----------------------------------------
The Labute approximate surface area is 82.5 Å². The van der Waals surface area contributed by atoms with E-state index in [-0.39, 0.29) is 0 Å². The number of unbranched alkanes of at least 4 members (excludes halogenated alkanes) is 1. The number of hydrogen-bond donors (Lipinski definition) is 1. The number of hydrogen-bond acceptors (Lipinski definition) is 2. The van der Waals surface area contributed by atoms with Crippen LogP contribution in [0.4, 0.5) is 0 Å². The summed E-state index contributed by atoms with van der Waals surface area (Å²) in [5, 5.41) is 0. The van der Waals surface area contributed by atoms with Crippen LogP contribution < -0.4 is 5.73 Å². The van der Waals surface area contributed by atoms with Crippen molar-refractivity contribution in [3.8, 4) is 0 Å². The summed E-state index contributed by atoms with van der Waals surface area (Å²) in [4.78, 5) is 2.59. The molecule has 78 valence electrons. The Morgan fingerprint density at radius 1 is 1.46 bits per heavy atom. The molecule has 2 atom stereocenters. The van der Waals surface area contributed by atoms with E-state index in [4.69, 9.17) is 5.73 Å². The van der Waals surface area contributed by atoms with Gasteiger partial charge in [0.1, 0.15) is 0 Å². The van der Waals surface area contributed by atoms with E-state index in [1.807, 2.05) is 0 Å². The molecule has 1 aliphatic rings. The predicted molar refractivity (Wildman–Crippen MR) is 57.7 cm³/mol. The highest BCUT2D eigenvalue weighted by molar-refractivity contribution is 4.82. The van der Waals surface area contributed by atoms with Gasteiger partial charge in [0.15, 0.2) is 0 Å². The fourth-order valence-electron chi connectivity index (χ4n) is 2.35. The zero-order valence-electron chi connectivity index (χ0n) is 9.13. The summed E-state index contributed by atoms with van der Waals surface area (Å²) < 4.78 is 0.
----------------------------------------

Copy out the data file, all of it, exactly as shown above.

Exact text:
The Labute approximate surface area is 82.5 Å². The van der Waals surface area contributed by atoms with E-state index in [-0.39, 0.29) is 0 Å². The number of unbranched alkanes of at least 4 members (excludes halogenated alkanes) is 1. The number of hydrogen-bond donors (Lipinski definition) is 1. The number of hydrogen-bond acceptors (Lipinski definition) is 2. The van der Waals surface area contributed by atoms with Crippen LogP contribution in [0.4, 0.5) is 0 Å². The summed E-state index contributed by atoms with van der Waals surface area (Å²) in [5, 5.41) is 0. The van der Waals surface area contributed by atoms with Crippen LogP contribution < -0.4 is 5.73 Å². The van der Waals surface area contributed by atoms with Crippen molar-refractivity contribution in [3.8, 4) is 0 Å². The summed E-state index contributed by atoms with van der Waals surface area (Å²) in [4.78, 5) is 2.59. The molecule has 78 valence electrons. The Morgan fingerprint density at radius 1 is 1.46 bits per heavy atom. The molecule has 2 atom stereocenters. The van der Waals surface area contributed by atoms with E-state index in [4.69, 9.17) is 5.73 Å². The van der Waals surface area contributed by atoms with Gasteiger partial charge in [0.1, 0.15) is 0 Å². The van der Waals surface area contributed by atoms with E-state index in [1.807, 2.05) is 0 Å². The molecule has 1 aliphatic rings. The predicted molar refractivity (Wildman–Crippen MR) is 57.7 cm³/mol. The highest BCUT2D eigenvalue weighted by molar-refractivity contribution is 4.82. The van der Waals surface area contributed by atoms with Gasteiger partial charge in [0.15, 0.2) is 0 Å². The fourth-order valence-electron chi connectivity index (χ4n) is 2.35. The zero-order valence-electron chi connectivity index (χ0n) is 9.13. The summed E-state index contributed by atoms with van der Waals surface area (Å²) < 4.78 is 0.